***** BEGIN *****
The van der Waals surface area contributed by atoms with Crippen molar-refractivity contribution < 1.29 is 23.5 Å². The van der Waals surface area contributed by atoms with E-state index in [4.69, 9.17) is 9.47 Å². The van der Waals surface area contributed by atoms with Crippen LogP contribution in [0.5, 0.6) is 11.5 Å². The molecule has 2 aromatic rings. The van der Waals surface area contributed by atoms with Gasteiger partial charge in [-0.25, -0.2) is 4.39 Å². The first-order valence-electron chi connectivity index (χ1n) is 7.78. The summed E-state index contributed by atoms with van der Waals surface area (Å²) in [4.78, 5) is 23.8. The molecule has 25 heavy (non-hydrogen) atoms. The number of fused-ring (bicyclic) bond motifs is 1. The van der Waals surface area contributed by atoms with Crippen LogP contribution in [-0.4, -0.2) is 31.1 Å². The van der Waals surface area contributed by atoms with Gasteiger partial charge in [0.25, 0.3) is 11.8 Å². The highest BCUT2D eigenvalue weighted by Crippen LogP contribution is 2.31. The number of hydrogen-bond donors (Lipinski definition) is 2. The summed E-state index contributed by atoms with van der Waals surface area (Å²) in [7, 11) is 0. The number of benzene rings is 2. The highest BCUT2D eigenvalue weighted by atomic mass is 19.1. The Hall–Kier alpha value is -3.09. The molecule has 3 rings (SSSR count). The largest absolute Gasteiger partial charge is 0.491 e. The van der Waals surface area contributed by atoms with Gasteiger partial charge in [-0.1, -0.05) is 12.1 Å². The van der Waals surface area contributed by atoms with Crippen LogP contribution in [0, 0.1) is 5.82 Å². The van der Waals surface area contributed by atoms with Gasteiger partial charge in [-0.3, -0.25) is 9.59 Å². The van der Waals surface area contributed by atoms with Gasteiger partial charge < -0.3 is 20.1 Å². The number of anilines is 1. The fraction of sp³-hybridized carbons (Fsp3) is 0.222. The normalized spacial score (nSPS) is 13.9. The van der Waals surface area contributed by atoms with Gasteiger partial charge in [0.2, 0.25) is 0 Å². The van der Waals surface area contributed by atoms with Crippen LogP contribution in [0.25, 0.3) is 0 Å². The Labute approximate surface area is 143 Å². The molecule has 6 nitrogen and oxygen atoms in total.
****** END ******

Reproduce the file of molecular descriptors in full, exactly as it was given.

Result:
The van der Waals surface area contributed by atoms with Crippen molar-refractivity contribution < 1.29 is 23.5 Å². The van der Waals surface area contributed by atoms with E-state index in [4.69, 9.17) is 9.47 Å². The van der Waals surface area contributed by atoms with Crippen LogP contribution in [0.5, 0.6) is 11.5 Å². The molecule has 2 aromatic rings. The van der Waals surface area contributed by atoms with Gasteiger partial charge in [-0.25, -0.2) is 4.39 Å². The first-order valence-electron chi connectivity index (χ1n) is 7.78. The summed E-state index contributed by atoms with van der Waals surface area (Å²) in [4.78, 5) is 23.8. The molecule has 25 heavy (non-hydrogen) atoms. The number of fused-ring (bicyclic) bond motifs is 1. The van der Waals surface area contributed by atoms with Crippen LogP contribution in [-0.4, -0.2) is 31.1 Å². The van der Waals surface area contributed by atoms with Gasteiger partial charge in [0.25, 0.3) is 11.8 Å². The highest BCUT2D eigenvalue weighted by Crippen LogP contribution is 2.31. The number of hydrogen-bond donors (Lipinski definition) is 2. The summed E-state index contributed by atoms with van der Waals surface area (Å²) in [7, 11) is 0. The number of benzene rings is 2. The highest BCUT2D eigenvalue weighted by atomic mass is 19.1. The Hall–Kier alpha value is -3.09. The molecule has 3 rings (SSSR count). The largest absolute Gasteiger partial charge is 0.491 e. The van der Waals surface area contributed by atoms with Gasteiger partial charge in [-0.1, -0.05) is 12.1 Å². The van der Waals surface area contributed by atoms with Crippen LogP contribution in [0, 0.1) is 5.82 Å². The van der Waals surface area contributed by atoms with Gasteiger partial charge in [-0.3, -0.25) is 9.59 Å². The van der Waals surface area contributed by atoms with Gasteiger partial charge < -0.3 is 20.1 Å². The number of anilines is 1. The fraction of sp³-hybridized carbons (Fsp3) is 0.222. The normalized spacial score (nSPS) is 13.9. The van der Waals surface area contributed by atoms with Gasteiger partial charge in [0.2, 0.25) is 0 Å². The van der Waals surface area contributed by atoms with Crippen LogP contribution in [0.25, 0.3) is 0 Å². The Labute approximate surface area is 143 Å². The molecule has 6 nitrogen and oxygen atoms in total.